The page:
Colorado officials crack down on ponds in Arkansas River basin
Nearly 10,000 ponds in region don’t have legal water rights to divert, store water
State engineers in the Arkansas River basin are beginning to crack down on more than 10,000 ponds without legal water rights, which they say are harming senior rights holders.
Last month, Colorado’s Division of Water Resources in Division 2 rolled out a new pond-management plan, which they say will help relieve pressure in the over-appropriated basin by restoring water to senior rights holders. The first step was mailing on Jan. 14 informational brochures to 317 pond owners.
Even though the ponds targeted in this effort may have existed for many decades, they don’t have a legal right on the books to divert and store the water. The main concern with these ponds is water loss through evaporation. According to the brochure, for every acre of pond surface area, up to 1 million gallons of water — which is just over 3 acre-feet — is lost to evaporation each year. Division 2 Engineer Bill Tyner said, “Tens of thousands of acre-feet over time would be maintained in the Arkansas River system with a pond-management system in place.”
Although the cumulative water loss could threaten Colorado’s ability to meet its obligations to deliver water to Kansas under the Arkansas River Compact, the main issue is injury to senior water users. Added together, these ponds without a water right could deplete enough water that it makes it hard for these senior water rights holders to get the full amount to which they are entitled.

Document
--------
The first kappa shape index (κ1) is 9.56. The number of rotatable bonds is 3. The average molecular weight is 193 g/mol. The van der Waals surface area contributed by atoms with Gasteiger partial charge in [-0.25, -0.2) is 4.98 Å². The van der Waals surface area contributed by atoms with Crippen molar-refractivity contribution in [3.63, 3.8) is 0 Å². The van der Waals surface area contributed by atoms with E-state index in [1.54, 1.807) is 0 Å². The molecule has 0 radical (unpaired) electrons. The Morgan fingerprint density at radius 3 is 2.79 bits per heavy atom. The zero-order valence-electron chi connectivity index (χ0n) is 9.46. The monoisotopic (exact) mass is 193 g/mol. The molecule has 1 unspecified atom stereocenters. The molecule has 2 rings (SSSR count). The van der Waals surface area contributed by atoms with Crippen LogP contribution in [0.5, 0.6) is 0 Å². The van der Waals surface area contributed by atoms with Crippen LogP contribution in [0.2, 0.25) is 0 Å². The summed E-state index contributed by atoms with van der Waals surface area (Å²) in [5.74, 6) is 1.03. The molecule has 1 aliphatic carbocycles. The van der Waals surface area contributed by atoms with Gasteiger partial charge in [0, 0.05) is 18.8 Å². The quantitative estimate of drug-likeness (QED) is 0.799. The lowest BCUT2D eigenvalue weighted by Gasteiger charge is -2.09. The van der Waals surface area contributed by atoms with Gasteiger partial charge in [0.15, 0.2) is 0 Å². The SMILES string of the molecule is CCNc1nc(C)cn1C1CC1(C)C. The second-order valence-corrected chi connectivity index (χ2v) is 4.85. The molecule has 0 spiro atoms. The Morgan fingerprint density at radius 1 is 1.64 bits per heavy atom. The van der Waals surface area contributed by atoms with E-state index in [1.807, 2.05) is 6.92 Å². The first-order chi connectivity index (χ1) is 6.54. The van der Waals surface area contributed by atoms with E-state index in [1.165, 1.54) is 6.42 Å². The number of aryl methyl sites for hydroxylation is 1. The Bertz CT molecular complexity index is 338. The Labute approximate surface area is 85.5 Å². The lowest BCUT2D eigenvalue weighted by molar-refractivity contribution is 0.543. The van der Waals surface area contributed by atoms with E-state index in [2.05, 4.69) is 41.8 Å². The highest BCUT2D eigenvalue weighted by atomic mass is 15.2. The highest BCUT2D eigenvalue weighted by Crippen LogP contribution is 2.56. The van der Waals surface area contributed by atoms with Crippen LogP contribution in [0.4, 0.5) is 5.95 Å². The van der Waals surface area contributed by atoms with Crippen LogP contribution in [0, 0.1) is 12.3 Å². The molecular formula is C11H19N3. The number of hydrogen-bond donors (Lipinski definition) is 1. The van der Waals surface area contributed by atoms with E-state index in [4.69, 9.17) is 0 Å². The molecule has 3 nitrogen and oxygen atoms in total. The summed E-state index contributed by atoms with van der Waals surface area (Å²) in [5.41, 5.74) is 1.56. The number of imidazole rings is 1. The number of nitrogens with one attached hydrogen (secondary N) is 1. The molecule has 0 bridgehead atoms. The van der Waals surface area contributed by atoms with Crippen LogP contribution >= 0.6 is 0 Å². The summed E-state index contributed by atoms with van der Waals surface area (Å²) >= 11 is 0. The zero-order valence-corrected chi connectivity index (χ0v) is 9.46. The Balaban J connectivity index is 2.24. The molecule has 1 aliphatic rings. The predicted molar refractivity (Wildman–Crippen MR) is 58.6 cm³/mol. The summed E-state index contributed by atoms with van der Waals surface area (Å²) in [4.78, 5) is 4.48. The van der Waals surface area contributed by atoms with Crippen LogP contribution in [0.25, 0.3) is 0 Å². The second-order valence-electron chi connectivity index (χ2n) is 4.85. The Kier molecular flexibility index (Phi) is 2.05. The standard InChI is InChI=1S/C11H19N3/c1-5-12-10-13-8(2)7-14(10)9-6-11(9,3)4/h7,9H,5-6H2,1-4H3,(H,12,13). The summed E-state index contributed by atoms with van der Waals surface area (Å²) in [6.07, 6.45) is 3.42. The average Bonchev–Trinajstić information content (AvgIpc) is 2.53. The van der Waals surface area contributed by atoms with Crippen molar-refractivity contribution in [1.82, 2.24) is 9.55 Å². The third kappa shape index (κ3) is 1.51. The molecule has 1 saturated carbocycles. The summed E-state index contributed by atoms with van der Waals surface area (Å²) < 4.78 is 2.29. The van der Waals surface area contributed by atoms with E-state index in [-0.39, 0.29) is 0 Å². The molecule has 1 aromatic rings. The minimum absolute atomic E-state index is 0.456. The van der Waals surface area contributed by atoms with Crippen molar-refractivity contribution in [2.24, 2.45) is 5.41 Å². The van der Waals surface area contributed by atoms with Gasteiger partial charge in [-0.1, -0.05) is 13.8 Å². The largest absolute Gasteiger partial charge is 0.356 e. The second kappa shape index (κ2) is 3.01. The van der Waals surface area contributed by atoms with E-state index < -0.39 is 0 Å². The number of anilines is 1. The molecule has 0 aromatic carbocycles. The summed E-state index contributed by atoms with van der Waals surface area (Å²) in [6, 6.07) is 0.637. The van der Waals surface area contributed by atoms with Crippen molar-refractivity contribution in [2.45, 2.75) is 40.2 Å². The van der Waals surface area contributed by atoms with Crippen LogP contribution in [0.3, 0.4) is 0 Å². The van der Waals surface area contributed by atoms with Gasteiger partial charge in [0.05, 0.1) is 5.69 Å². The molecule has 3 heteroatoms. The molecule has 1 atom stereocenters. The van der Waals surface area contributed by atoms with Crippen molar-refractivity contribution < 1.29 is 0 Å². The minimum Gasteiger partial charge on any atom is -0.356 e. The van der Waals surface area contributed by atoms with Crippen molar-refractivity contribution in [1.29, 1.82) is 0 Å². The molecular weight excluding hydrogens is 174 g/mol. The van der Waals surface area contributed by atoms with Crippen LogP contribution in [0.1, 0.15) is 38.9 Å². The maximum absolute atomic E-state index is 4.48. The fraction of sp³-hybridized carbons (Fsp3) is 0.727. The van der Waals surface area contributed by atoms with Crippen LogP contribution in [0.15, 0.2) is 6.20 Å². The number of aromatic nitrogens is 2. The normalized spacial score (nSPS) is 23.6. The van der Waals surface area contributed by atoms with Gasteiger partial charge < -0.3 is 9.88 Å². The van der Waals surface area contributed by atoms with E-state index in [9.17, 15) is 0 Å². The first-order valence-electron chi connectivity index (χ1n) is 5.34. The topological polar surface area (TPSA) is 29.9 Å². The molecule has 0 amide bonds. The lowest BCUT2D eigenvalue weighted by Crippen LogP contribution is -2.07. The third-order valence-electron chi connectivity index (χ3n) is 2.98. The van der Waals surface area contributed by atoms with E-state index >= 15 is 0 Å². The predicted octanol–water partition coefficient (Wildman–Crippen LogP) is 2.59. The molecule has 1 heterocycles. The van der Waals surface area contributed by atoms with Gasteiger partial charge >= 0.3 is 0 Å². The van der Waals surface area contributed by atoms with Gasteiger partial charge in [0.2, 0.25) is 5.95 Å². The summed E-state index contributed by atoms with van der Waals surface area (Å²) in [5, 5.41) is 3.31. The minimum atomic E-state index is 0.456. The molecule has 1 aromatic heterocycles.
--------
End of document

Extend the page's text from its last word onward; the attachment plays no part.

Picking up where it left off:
“Once we put the data together and we could look at the images of ponds and get a count of the number and relative sizes on average of those ponds, it did make us just very sure that this was a problem that could have some very negative consequences for the basin if we didn’t get more aggressive about the way that we took it on,” Tyner said.
Front Range water users divert water from the headwaters of the Roaring Fork and Fryingpan rivers into the Arkansas Basin, but the new pond-management plan probably won’t affect those transmountain diversions, Tyner said.
According to Colorado water law, anyone is allowed to divert water from a stream simply by putting it to beneficial use as long as it does not harm senior water-rights holders. To protect their ability to keep using the water and save their place in line, most users make their water right official by getting a decree through water court. This enshrines the water right in Colorado’s system of prior appropriation in which older water rights have first use of the river.
Because these undecreed ponds don’t have an official water right, they are taking water out of priority, which amounts to stealing water from senior users.
Matt Heimerich, the consumptive-use representative on the Arkansas River Basin Roundtable, said that over the past two decades the Arkansas River system has been under incredible pressure because of erratic and below-average flows. He described the shifting baseline of what constitutes a severe drought.